Two letters addressed to Fr. Federico Lombardi, SJ, President of the Ratzinger Foundation: the first, dated November 12th, from Pope Emeritus Benedict XVI, and the second, dated November 13th, from Pope Francis, reports Vatican News.
These were written to mark the inauguration of the 2018 International Symposium “Fundamental rights and conflicts among rights”, being held by the Joseph Ratzinger-Benedict XVI Vatican Foundation in Rome.
Pope Emeritus Benedict XVI expresses his respect for the theme of this year’s symposium. In his letter, he recalls his “immediate appreciation of the initiative” when it was first announced to him, and states that he considers the symposium “extremely useful”. He appreciates it in particular, he says, because it is important to discuss the “problematics of ‘the multiplication of rights’” as well as “the risk of the ‘destruction of the idea of Rights’.”
This topic, the Pope Emeritus says, is fundamental to protect the foundations necessary “to live together as a human family”, as this is a theme which, he believes, “deserves to be placed at the heart of deep, systematic reflection”. He acknowledges that this is precisely what the symposium is trying to achieve.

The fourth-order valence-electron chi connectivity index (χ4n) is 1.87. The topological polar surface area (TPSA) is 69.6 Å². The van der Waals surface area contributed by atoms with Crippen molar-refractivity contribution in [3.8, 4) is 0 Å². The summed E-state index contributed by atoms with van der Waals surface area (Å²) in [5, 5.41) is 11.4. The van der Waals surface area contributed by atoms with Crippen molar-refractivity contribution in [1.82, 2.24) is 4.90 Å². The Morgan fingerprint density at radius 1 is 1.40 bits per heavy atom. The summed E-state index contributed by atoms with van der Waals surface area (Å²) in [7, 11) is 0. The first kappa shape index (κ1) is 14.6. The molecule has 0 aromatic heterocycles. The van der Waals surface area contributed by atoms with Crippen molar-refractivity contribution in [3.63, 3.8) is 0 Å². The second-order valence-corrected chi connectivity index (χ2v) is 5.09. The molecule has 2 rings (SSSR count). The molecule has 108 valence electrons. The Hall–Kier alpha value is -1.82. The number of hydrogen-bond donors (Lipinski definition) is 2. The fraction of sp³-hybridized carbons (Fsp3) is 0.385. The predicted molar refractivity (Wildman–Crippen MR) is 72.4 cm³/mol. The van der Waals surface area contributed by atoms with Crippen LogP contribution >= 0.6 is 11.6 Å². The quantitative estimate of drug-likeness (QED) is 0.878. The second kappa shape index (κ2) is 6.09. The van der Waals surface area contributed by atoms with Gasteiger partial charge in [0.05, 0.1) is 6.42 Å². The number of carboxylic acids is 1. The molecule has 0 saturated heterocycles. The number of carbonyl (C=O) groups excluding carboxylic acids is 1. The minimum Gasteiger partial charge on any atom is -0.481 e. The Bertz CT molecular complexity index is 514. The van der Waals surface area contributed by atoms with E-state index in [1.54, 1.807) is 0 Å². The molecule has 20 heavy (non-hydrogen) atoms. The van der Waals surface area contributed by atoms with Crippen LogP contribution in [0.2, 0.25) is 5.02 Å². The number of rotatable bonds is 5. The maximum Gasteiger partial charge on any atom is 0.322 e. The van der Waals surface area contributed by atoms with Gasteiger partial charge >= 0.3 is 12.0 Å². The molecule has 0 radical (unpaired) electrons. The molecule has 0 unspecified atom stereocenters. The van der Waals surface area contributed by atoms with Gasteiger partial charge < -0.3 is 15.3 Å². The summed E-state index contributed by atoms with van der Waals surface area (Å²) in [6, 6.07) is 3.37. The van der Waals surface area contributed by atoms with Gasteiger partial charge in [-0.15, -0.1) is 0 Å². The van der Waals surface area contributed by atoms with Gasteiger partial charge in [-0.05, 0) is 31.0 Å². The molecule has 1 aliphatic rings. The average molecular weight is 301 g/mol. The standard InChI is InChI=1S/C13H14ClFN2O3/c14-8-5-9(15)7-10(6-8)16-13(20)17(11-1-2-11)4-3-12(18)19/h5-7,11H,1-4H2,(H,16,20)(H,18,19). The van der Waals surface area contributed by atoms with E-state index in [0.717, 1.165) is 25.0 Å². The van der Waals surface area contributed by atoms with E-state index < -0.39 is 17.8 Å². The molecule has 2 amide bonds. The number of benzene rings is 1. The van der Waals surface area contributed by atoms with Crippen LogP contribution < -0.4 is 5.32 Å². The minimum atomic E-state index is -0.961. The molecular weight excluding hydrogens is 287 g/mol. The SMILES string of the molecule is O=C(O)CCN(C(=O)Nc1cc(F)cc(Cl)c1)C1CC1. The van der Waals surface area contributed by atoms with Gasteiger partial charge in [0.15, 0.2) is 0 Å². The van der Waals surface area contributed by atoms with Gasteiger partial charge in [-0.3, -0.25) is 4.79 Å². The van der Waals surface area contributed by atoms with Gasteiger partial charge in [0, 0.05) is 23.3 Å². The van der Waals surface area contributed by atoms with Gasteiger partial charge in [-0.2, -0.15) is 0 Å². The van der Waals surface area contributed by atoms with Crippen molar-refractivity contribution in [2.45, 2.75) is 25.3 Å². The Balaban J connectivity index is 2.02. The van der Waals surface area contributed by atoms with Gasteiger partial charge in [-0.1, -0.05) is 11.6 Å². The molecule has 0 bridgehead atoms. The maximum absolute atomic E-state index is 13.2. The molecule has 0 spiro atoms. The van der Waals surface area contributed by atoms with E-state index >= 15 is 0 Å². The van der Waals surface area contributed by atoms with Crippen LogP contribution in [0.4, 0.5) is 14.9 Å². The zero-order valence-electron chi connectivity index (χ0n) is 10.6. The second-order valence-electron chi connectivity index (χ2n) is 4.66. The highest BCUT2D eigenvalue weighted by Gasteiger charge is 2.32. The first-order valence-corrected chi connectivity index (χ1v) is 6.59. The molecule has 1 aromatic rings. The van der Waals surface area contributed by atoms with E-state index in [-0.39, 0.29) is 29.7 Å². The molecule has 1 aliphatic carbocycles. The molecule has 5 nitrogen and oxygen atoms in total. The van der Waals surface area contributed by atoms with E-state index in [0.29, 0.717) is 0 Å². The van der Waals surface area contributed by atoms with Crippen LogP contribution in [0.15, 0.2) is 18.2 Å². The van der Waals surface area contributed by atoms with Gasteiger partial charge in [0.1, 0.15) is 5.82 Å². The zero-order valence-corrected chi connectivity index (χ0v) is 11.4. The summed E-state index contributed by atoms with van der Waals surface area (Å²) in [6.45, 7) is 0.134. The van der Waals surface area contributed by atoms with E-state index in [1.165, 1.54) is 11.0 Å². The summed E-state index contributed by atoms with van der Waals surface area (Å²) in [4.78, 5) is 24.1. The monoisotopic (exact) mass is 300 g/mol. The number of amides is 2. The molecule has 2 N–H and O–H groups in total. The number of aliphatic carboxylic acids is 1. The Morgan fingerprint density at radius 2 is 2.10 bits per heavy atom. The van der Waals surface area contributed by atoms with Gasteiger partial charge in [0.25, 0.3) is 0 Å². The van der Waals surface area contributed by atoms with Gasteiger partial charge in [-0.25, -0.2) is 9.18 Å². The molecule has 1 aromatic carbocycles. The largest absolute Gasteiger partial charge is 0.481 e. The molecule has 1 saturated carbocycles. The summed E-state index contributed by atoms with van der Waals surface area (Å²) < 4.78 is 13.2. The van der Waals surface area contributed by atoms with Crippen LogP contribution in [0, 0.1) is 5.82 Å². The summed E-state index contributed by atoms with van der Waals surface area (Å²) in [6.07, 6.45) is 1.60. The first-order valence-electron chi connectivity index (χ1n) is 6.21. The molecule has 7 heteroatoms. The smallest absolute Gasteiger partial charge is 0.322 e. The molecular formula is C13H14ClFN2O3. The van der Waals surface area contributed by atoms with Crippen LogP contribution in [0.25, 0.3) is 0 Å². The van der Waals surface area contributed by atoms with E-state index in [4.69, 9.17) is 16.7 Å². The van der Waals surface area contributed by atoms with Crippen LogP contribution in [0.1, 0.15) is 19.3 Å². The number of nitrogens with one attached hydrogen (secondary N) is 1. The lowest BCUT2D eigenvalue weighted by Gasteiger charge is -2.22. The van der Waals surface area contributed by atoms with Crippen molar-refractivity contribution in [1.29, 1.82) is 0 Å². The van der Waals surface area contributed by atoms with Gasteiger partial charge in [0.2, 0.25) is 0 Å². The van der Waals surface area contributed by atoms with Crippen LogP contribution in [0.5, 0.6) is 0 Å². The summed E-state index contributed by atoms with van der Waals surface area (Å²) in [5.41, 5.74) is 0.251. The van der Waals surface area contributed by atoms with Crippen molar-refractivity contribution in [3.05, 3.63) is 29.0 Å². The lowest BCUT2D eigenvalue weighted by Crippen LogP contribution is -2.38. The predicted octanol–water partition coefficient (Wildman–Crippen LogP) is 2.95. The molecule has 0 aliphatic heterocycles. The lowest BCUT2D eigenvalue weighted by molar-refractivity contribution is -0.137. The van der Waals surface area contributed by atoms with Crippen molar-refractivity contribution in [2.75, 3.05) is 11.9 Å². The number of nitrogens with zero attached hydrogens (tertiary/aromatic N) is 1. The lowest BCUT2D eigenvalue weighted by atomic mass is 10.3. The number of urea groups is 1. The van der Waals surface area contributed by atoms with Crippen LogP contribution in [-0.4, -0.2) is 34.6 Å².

Pope Francis’ letter begins by wishing all speakers and participants at the symposium “…fruitful work”. He talks about the relevance the Symposium has today, as we approach the 70th anniversary of the United Nations Declaration of Human Rights. The Pope sees this occasion not only as an opportunity to celebrate the memory of this Declaration but also as an opportunity to “impose deep reflection on its application and on its development in the vision of Human Rights in today’s day and age”.
The Pope mentions that during last year’s Discourse to the Diplomatic Corps, dedicated precisely to this Declaration, he “observed that its aim is to remove the separating walls that divide the human family and to favour integral human development.” He says that as the years go by “new rights” have formed and that, at times, they contradict one another opening “a series of problems that deeply involve the basis of the concept of rights”.
“Pope Benedict XVI”, he continues, “shone light on the urgencies of these themes and intervened authoritatively, both as a thinker and as a pastor”. For this reason, Pope Francis explains, Benedict XVI was awarded an honorary degree in Law.
Finally, Pope Francis expresses his wish that through the inspiration of “our beloved Pope Emeritus” the symposium might help to contribute to highlighting an essential problem regarding the protection of Human Dignity and Integral Development.
By Francesca Merlo